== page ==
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Dell Inspiron N5010

Many Filipino consumers still choose to buy desktops for home use, but with the emergence of the mobile lifestyle as well as the ever-changing trends in the computing world, the laptop camp is seeing growing numbers. Can the Dell Inspiron N5010 (internationally known as the 15R) entice more people to ditch desktops once and for all? Let's find out.

This 15-inch machine has several things going for it that would definitely get the attention of both casual users and discerning geeks. The test unit that was sent to us has a lid clad in an electric-blue hue along with a "brushed metal" finish for the interior. Yes, it's pretty and easy on the eyes, so Dell scores big for that one. Instead of positioning the screen right at the top edge of the laptop (as is customary), there is a small protrusion behind the hinges, giving it a slightly unusual look.

The first clue that the N5010 is meant to be a desktop replacement is seen with the inclusion of a numeric keypad; this doesn't make proper key spacing a possibility, requiring folks to adjust the way they type when they first use it. However, the numeric keypad really comes in handy when doing accounting work or data entry.

The ports are positioned all over the laptop's sides, even in the back portion; this layout isn't a big deal, but it's certainly confusing. Seeing HDMI and e-SATA ports alongside the usual USB ports put a wide smile on our faces.

Of course, a person shouldn't base his or her purchase purely on face value. An Intel Core i3 processor takes center stage here, along with the usual suspects: 4GB of DDR3 memory, Intel Series 5 chipset, and 320GB HDD (a little small if you ask us, but it's nothing external or online storage can't fix; the latter is already addressed by Dell, as seen below).

Dell has also provided 2 proprietary programs. The first is the Dell Dock, which gives users shortcuts for the most used functions like Internet/email access, media, photos, office applications, and user support. The second program is Dell DataSafe Online, a feature that gives users an extra 2GB of storage space provided that you have an existing DataSafe Online account. The inclusion of this feature is very handy for consumers who require more space and reminds us of other manufacturer-tied Internet storage facilities like HP Upline (now closed), ASUS WebStorage, and the Lenovo-EMC partnership via Mozy.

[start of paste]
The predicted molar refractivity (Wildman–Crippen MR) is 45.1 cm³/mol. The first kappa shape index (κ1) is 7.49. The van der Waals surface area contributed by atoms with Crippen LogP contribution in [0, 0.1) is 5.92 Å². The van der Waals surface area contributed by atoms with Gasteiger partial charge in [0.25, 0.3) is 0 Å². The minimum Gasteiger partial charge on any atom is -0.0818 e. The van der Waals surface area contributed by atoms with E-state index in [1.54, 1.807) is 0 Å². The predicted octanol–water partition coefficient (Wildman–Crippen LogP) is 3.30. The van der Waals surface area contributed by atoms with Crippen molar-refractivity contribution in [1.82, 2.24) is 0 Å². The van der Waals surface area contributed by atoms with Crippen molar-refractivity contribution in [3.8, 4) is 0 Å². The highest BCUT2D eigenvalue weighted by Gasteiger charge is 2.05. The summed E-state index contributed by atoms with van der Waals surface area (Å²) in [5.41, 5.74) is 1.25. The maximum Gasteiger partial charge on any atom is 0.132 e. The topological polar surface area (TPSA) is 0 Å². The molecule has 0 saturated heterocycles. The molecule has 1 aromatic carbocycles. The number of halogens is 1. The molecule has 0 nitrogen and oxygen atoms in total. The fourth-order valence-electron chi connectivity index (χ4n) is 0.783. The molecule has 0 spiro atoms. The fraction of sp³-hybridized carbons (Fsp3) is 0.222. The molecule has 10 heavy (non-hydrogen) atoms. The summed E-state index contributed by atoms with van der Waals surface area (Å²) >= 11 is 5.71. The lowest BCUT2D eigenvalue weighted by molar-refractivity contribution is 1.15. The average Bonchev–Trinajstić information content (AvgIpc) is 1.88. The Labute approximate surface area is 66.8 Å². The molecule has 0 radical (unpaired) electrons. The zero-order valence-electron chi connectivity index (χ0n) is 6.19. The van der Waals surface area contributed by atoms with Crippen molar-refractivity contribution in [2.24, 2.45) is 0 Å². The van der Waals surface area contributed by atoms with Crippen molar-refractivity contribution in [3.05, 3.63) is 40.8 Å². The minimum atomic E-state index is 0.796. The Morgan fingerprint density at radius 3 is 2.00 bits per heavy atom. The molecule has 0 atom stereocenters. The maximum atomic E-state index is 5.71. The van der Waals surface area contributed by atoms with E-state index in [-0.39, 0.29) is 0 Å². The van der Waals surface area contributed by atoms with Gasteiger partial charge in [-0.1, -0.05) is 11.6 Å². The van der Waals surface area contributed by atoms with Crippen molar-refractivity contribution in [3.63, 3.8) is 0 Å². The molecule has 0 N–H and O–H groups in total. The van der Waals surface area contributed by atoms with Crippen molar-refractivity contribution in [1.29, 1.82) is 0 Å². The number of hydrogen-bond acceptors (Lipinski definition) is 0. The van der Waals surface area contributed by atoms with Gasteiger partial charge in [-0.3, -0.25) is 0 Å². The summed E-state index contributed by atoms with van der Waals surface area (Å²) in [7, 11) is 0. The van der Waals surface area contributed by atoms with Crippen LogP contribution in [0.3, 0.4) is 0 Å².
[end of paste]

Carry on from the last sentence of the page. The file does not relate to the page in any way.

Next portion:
Now, on to the most important part: performance. Dell states that the N5010 has a battery life of 4 hours, but Battery Meter debunks that claim, showing a real battery life of 2 hours and 18 minutes. A Windows Experience Index base score of 1.0 was a jawdropper – for all the power under its hood, graphics proved to be the weakest link, so to speak.

We couldn't really enjoy our games, movies and videos because the N5010 provided choppy playback (but the sound was great). This negative aspect can also be seen when we ran Novabench 3; all tests went without a hitch except for the 3D graphics test. Resolution was limited to 1024 x 768, which undesirably stretched out the text and graphics on the screen. Figuring out why this lappie was given lousy graphics would definitely lead to a long period of head-scratching. This epic fail aside, the notebook can handle all other computing tasks well.

The Dell Inspiron N5010 was a promising product and raised our expectations, but fell short of them in the end. We really do hope that Dell redeems itself with future notebook models. Hold on to what you've got, people, at least for now.

Click here to see the Dell Inspiron N5010 in the Buyer's Guide.